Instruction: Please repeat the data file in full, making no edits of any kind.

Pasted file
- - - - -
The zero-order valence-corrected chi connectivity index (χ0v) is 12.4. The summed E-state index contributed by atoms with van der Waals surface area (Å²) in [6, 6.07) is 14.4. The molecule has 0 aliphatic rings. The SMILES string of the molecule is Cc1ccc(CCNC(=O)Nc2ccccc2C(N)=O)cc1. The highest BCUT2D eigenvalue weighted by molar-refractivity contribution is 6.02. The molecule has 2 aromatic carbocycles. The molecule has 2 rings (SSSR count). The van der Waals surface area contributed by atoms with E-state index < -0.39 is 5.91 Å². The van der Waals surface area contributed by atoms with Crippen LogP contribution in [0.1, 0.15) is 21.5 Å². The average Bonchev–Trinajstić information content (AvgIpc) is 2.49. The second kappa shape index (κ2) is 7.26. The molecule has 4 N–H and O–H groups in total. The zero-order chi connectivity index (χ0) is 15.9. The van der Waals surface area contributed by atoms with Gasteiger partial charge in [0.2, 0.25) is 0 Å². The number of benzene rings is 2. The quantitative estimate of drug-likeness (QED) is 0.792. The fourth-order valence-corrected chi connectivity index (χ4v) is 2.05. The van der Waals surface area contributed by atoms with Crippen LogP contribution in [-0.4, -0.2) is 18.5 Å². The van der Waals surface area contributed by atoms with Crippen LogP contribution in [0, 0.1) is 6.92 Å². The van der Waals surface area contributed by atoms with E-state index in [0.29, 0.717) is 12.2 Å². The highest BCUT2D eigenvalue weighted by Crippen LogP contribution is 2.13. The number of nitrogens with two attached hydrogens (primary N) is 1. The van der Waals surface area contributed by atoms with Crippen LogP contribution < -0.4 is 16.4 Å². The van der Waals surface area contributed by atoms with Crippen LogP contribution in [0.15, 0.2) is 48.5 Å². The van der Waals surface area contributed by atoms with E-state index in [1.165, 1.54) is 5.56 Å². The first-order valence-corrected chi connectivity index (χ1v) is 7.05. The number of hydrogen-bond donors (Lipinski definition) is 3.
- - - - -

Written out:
The zero-order valence-corrected chi connectivity index (χ0v) is 12.4. The summed E-state index contributed by atoms with van der Waals surface area (Å²) in [6, 6.07) is 14.4. The molecule has 0 aliphatic rings. The SMILES string of the molecule is Cc1ccc(CCNC(=O)Nc2ccccc2C(N)=O)cc1. The highest BCUT2D eigenvalue weighted by molar-refractivity contribution is 6.02. The molecule has 2 aromatic carbocycles. The molecule has 2 rings (SSSR count). The van der Waals surface area contributed by atoms with E-state index < -0.39 is 5.91 Å². The van der Waals surface area contributed by atoms with Crippen LogP contribution in [0.1, 0.15) is 21.5 Å². The average Bonchev–Trinajstić information content (AvgIpc) is 2.49. The second kappa shape index (κ2) is 7.26. The molecule has 4 N–H and O–H groups in total. The zero-order chi connectivity index (χ0) is 15.9. The van der Waals surface area contributed by atoms with Gasteiger partial charge in [0.2, 0.25) is 0 Å². The number of benzene rings is 2. The quantitative estimate of drug-likeness (QED) is 0.792. The fourth-order valence-corrected chi connectivity index (χ4v) is 2.05. The van der Waals surface area contributed by atoms with Crippen LogP contribution in [-0.4, -0.2) is 18.5 Å². The van der Waals surface area contributed by atoms with Crippen LogP contribution in [0, 0.1) is 6.92 Å². The van der Waals surface area contributed by atoms with E-state index in [0.29, 0.717) is 12.2 Å². The highest BCUT2D eigenvalue weighted by Crippen LogP contribution is 2.13. The number of nitrogens with two attached hydrogens (primary N) is 1. The van der Waals surface area contributed by atoms with Crippen LogP contribution < -0.4 is 16.4 Å². The van der Waals surface area contributed by atoms with Crippen LogP contribution in [0.15, 0.2) is 48.5 Å². The van der Waals surface area contributed by atoms with E-state index in [1.165, 1.54) is 5.56 Å². The first-order valence-corrected chi connectivity index (χ1v) is 7.05. The number of hydrogen-bond donors (Lipinski definition) is 3.